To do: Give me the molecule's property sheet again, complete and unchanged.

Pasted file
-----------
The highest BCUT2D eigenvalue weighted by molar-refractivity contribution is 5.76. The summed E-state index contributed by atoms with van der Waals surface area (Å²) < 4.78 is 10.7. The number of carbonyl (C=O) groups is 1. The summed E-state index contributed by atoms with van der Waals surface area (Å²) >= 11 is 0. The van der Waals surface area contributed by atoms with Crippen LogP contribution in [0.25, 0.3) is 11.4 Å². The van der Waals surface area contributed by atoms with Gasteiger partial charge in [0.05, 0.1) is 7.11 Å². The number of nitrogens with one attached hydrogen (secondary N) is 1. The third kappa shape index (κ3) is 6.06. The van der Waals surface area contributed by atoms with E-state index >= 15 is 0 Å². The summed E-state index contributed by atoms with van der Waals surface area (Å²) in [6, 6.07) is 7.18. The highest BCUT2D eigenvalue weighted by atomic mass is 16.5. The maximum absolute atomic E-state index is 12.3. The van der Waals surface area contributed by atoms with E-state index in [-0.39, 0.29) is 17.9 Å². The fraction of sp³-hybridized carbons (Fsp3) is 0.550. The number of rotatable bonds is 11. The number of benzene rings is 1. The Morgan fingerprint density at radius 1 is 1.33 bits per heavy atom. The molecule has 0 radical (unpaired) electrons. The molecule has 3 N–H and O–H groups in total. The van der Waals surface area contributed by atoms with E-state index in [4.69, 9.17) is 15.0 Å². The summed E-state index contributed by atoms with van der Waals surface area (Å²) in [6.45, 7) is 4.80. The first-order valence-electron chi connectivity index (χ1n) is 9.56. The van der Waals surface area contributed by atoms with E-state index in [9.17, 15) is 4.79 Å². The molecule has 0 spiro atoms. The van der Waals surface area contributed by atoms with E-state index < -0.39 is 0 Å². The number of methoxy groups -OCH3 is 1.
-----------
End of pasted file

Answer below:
The highest BCUT2D eigenvalue weighted by molar-refractivity contribution is 5.76. The summed E-state index contributed by atoms with van der Waals surface area (Å²) < 4.78 is 10.7. The number of carbonyl (C=O) groups is 1. The summed E-state index contributed by atoms with van der Waals surface area (Å²) >= 11 is 0. The van der Waals surface area contributed by atoms with Crippen LogP contribution in [0.25, 0.3) is 11.4 Å². The van der Waals surface area contributed by atoms with Gasteiger partial charge in [0.05, 0.1) is 7.11 Å². The number of nitrogens with one attached hydrogen (secondary N) is 1. The third kappa shape index (κ3) is 6.06. The van der Waals surface area contributed by atoms with E-state index >= 15 is 0 Å². The summed E-state index contributed by atoms with van der Waals surface area (Å²) in [6, 6.07) is 7.18. The highest BCUT2D eigenvalue weighted by atomic mass is 16.5. The maximum absolute atomic E-state index is 12.3. The van der Waals surface area contributed by atoms with E-state index in [-0.39, 0.29) is 17.9 Å². The fraction of sp³-hybridized carbons (Fsp3) is 0.550. The number of rotatable bonds is 11. The number of benzene rings is 1. The Morgan fingerprint density at radius 1 is 1.33 bits per heavy atom. The molecule has 0 radical (unpaired) electrons. The molecule has 3 N–H and O–H groups in total. The van der Waals surface area contributed by atoms with E-state index in [4.69, 9.17) is 15.0 Å². The summed E-state index contributed by atoms with van der Waals surface area (Å²) in [6.45, 7) is 4.80. The first-order valence-electron chi connectivity index (χ1n) is 9.56. The van der Waals surface area contributed by atoms with E-state index in [9.17, 15) is 4.79 Å². The molecule has 0 spiro atoms. The van der Waals surface area contributed by atoms with E-state index < -0.39 is 0 Å². The number of methoxy groups -OCH3 is 1.